Outdoor therapy vs therapy outdoors
As it's becoming more mainstream and common for clients to take their therapeutic work outdoors, people may wonder what exactly is outdoor therapy and how/if that differs from counselling that happens to take place outdoors. This is not just about semantics, rather, looking at some of the underlying principles in both approaches.
Outdoor therapy and it's underlying principles can be connected to ecopsychology, environmental psychology and ecotherapy; to my mind, outdoor therapy is about the intersection between these three elements - client, therapist, outdoors. The outdoors themselves can be part of the therapeutic process, they can be a catalyst, they can offer both client and therapist an additional element to the work. How big a role the environment plays is something that would depend on several factors but it feels at least like it's an offering which is there for the client.
The outdoors and what they may mean to a client is open to interpretation, but in my practice, I think of the outdoors as both a setting and tool for therapeutic change; research suggests that clients feel they find the sense of space and expansiveness of being outdoors somewhat freeing, and as such, it can be easier to talk through feelings of being stuck, for example.
The landscape itself can also be used as a catalyst for therapeutic change – finding connections and metaphors in the environment which may help you to articulate certain feelings or emotions that otherwise could have seemed difficult.
Therapy outdoors differs from outdoor therapy. In simple terms, therapy outdoors can still be 'traditional' therapy, be that person-centred therapy, cognitive behavioural therapy (CBT) or Gestalt therapy, but it happens to take place in an outdoor setting. This can simply be having a seat on a bench, this can be walking with your therapist around an urban park, for example, or this can be a combination of both.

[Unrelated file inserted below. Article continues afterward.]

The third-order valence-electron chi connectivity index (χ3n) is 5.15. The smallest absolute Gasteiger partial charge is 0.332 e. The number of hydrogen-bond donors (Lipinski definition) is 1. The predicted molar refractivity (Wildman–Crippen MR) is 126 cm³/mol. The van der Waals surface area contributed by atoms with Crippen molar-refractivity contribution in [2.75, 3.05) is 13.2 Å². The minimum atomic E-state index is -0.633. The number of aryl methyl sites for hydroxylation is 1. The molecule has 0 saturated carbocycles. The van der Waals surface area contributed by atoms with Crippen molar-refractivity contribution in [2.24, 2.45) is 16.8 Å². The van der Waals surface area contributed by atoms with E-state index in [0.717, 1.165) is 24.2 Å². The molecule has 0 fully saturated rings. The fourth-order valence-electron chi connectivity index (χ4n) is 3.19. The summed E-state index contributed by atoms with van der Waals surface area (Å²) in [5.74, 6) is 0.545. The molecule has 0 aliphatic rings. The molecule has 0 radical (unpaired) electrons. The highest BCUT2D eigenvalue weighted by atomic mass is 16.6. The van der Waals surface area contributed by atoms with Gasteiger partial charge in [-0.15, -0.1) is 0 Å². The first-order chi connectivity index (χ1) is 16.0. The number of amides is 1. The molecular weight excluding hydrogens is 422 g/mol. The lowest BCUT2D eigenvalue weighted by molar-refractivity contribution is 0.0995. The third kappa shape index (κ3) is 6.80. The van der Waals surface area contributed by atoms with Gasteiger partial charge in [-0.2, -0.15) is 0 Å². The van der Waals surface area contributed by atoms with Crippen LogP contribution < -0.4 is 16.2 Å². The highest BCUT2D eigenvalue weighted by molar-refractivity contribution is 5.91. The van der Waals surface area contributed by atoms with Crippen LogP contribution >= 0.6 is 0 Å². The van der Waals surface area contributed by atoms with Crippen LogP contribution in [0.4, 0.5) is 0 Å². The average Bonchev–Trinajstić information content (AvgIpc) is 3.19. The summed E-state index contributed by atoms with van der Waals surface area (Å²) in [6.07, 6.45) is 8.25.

It's hard to pin down some precise data, but anecdotally at least, there's been an increase in interest in working outdoors (from both client and therapist perspective) and therefore an increase in therapists offering this option to clients.
Differences and similarities
It's important to make the distinction that while there are obvious similarities - the setting, the face-to-face therapy, the non-traditional environment - there are also distinct differences and one of the main things you may want to consider is privacy, boundary setting and how working outdoors in an uncontrolled environment may impact this. In my experience, however, I have found this provides a way which the client/therapist can work collaboratively and cooperatively to discuss, establish and set these boundaries and have a shared understanding about privacy and how it might differ outdoors.
Both approaches may have similar physiological benefits;
- Fresh air is good for your health. There is evidence which shows that fresh air can help you digest food more effectively, it can improve your blood pressure and heart rate and strengthen your immune system.
- Fresh air leads to an increase in serotonin (the happy hormone) levels, which can help regulate mood, levels of happiness and levels of anxiety.
- In the right conditions, sunlight can help with the production of Vitamin D which helps to support our immune system and strengthen skin, bones and teeth.
- Spending time outdoors in the fresh air can lead to an increase in oxygen levels which can help rid the body of toxins, helps with white blood cell function, increases mental clarity and concentration levels.
With an increase in interest, particularly against the backdrop of COVID-19, considering therapy outdoors may be something more clients are open to. While outdoor therapy and having therapy sessions outdoors are not the same thing, they both can have similar benefits and perhaps we'll see an increase in therapists offering this to clients to meet the increasing demand.
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